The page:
Becoming Mrs. Lewis (Hardcover)

The Improbable Love Story of Joy Davidman and C. S. Lewis

By Patti Callahan

Thomas Nelson, 9780785224501, 416pp.

Publication Date: October 2, 2018

Other Editions of This Title:
Paperback (3/24/2020)
Paperback, Spanish (6/25/2019)
Compact Disc (10/2/2018)
MP3 CD (10/2/2018)
Library Binding, Large Print (10/3/2018)
Paperback (10/2/2018)
Compact Disc (10/2/2018)

List Price: 25.99*
* Individual store prices may vary.


Now a USA TODAY and Publishers Weekly bestseller

"Patti Callahan seems to have found the story she was born to tell in this tale of unlikely friendship turned true love between Joy Davidman and C. S. Lewis, that tests the bounds of faith and radically alters both of their lives. Their connection comes to life in Callahan's expert hands, revealing a connection so persuasive and affecting, we wonder if there's another like it in history. Luminous and penetrating." --Paula McLain, New York Times bestselling author of The Paris Wife

In a most improbable friendship, she found love. In a world where women were silenced, she found her voice.

From New York Times bestselling author Patti Callahan comes an exquisite novel of Joy Davidman, the woman C. S. Lewis called "my whole world." When poet and writer Joy Davidman began writing letters to C. S. Lewis--known as Jack--she was looking for spiritual answers, not love. Love, after all, wasn't holding together her crumbling marriage. Everything about New Yorker Joy seemed ill-matched for an Oxford don and the beloved writer of Narnia, yet their minds bonded over their letters. Embarking on the adventure of her life, Joy traveled from America to England and back again, facing heartbreak and poverty, discovering friendship and faith, and against all odds, finding a love that even the threat of death couldn't destroy.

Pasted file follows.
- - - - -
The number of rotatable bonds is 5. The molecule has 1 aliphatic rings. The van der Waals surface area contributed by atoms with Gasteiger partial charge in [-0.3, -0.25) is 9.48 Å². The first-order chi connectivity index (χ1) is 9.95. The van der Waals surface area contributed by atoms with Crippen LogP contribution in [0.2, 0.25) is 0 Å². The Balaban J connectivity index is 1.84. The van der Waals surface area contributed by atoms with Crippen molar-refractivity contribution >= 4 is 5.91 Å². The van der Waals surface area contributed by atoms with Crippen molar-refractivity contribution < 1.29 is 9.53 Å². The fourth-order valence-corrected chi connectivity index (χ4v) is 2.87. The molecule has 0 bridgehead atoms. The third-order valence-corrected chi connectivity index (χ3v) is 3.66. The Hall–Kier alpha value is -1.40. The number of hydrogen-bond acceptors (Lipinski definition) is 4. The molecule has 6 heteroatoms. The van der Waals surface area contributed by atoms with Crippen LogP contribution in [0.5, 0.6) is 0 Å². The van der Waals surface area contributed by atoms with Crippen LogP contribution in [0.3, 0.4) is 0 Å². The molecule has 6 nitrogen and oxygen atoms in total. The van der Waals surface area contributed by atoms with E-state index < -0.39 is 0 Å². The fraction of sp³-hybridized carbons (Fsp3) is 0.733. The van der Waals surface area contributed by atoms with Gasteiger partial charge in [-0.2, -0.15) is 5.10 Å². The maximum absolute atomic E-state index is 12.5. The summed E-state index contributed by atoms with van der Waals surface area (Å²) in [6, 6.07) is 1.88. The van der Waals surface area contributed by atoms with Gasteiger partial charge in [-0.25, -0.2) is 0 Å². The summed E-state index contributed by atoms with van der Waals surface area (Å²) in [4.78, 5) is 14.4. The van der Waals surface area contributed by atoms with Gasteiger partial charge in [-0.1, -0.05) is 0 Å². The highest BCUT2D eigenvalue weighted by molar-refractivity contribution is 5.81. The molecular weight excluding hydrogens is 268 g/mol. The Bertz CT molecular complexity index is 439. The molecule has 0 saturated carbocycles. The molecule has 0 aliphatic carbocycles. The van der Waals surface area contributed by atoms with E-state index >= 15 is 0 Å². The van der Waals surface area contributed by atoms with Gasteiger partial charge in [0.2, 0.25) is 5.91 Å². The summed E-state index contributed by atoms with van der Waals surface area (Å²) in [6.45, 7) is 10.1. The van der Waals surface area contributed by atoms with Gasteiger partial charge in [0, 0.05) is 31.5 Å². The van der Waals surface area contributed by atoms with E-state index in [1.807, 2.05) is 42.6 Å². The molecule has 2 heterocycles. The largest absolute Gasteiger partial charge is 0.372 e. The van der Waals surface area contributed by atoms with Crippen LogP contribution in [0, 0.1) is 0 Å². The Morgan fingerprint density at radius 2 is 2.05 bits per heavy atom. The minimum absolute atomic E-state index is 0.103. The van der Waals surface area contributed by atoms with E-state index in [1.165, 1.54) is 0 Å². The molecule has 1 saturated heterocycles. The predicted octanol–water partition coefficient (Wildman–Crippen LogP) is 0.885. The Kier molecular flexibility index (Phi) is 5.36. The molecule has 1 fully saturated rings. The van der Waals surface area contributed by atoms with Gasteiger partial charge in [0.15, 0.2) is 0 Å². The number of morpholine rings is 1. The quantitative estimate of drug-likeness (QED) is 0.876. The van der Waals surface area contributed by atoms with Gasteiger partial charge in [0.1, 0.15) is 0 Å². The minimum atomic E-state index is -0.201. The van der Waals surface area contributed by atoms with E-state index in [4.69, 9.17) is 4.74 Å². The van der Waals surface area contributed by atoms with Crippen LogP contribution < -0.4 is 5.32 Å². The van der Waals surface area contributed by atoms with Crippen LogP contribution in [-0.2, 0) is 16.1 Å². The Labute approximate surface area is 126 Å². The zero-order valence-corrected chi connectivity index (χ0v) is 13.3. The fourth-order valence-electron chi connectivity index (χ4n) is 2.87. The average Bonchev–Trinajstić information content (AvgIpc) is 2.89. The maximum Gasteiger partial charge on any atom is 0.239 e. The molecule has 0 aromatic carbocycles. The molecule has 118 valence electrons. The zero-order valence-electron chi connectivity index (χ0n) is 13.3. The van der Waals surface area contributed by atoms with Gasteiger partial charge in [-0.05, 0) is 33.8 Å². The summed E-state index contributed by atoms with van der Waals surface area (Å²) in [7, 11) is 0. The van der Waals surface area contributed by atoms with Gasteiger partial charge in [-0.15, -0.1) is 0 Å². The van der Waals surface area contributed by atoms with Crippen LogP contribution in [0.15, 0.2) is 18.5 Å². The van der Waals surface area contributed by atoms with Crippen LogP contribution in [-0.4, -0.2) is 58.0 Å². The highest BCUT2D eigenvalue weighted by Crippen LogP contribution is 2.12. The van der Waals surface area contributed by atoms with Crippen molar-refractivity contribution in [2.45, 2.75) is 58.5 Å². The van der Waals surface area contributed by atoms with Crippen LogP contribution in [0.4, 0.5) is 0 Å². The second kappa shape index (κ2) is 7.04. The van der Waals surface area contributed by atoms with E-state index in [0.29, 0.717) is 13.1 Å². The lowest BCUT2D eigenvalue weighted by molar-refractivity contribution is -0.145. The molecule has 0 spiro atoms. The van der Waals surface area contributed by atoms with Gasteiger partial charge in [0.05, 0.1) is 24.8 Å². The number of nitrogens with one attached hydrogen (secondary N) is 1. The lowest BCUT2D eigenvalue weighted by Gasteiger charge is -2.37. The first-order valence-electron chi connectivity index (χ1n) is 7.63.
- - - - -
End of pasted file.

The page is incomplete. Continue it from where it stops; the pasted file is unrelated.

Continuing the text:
In this masterful exploration of one of the greatest love stories of modern times, we meet a brilliant writer, a fiercely independent mother, and a passionate woman who changed the life of this respected author and inspired books that still enchant us and change us. Joy lived at a time when women weren't meant to have a voice--and yet her love for Jack gave them both voices they didn't know they had.

At once a fascinating historical novel and a glimpse into a writer's life, Becoming Mrs. Lewis is above all a love story--a love of literature and ideas and a love between a husband and wife that, in the end, was not impossible at all.

"Patti Callahan Henry breathes wondrous fresh life into one of the greatest literary love stories of all time . . . The result is a deeply moving story about love and loss that is transformative and magical." --Pam Jenoff, New York Times bestselling author of The Orphan's Tale

"I was swept along, filled with hope, and entirely beguiled, not only by the life lived behind the veil of C. S. Lewis's books but also by the woman who won his heart. A literary treasure from first page to last." --Lisa Wingate, New York Times bestselling author of Before We Were Yours

"Profoundly evocative, revealing an intimate view of a woman whose love and story had never been fully told . . . until now . . . Becoming Mrs. Lewis is a tour de force and the must-read of the season " --Mary Alice Monroe, New York Times bestselling author of Beach House Reunion